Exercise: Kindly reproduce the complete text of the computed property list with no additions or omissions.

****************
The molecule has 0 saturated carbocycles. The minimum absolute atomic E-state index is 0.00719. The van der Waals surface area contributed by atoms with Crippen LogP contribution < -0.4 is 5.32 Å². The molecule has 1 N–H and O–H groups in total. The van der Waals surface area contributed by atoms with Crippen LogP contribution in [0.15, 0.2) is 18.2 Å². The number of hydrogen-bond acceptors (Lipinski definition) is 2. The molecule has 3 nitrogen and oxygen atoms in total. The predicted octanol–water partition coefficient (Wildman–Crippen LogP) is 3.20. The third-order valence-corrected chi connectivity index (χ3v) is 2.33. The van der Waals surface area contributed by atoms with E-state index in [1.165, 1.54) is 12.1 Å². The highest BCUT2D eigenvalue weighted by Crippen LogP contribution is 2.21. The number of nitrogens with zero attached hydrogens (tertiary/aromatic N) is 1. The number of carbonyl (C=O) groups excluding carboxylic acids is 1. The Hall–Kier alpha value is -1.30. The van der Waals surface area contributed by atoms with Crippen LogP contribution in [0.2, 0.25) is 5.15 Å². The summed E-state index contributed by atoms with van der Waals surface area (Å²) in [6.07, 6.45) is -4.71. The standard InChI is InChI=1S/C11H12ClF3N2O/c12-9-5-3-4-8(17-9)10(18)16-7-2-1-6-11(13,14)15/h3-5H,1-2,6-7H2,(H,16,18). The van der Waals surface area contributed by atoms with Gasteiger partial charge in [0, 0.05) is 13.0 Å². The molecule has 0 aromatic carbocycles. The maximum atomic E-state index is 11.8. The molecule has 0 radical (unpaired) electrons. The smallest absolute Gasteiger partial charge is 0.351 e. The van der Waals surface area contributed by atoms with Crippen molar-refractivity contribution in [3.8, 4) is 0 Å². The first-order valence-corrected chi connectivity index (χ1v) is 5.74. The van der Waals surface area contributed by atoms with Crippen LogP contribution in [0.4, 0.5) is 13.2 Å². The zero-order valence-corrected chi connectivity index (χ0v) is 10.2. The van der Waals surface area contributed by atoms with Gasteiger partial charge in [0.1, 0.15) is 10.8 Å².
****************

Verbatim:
The molecule has 0 saturated carbocycles. The minimum absolute atomic E-state index is 0.00719. The van der Waals surface area contributed by atoms with Crippen LogP contribution < -0.4 is 5.32 Å². The molecule has 1 N–H and O–H groups in total. The van der Waals surface area contributed by atoms with Crippen LogP contribution in [0.15, 0.2) is 18.2 Å². The number of hydrogen-bond acceptors (Lipinski definition) is 2. The molecule has 3 nitrogen and oxygen atoms in total. The predicted octanol–water partition coefficient (Wildman–Crippen LogP) is 3.20. The third-order valence-corrected chi connectivity index (χ3v) is 2.33. The van der Waals surface area contributed by atoms with E-state index in [1.165, 1.54) is 12.1 Å². The highest BCUT2D eigenvalue weighted by Crippen LogP contribution is 2.21. The number of nitrogens with zero attached hydrogens (tertiary/aromatic N) is 1. The number of carbonyl (C=O) groups excluding carboxylic acids is 1. The Hall–Kier alpha value is -1.30. The van der Waals surface area contributed by atoms with Crippen LogP contribution in [0.2, 0.25) is 5.15 Å². The summed E-state index contributed by atoms with van der Waals surface area (Å²) in [6.07, 6.45) is -4.71. The standard InChI is InChI=1S/C11H12ClF3N2O/c12-9-5-3-4-8(17-9)10(18)16-7-2-1-6-11(13,14)15/h3-5H,1-2,6-7H2,(H,16,18). The van der Waals surface area contributed by atoms with Gasteiger partial charge in [0, 0.05) is 13.0 Å². The molecule has 0 aromatic carbocycles. The maximum atomic E-state index is 11.8. The molecule has 0 radical (unpaired) electrons. The smallest absolute Gasteiger partial charge is 0.351 e. The van der Waals surface area contributed by atoms with Crippen molar-refractivity contribution in [3.8, 4) is 0 Å². The first-order valence-corrected chi connectivity index (χ1v) is 5.74. The van der Waals surface area contributed by atoms with Crippen LogP contribution in [0.4, 0.5) is 13.2 Å². The zero-order valence-corrected chi connectivity index (χ0v) is 10.2. The van der Waals surface area contributed by atoms with Gasteiger partial charge in [0.1, 0.15) is 10.8 Å².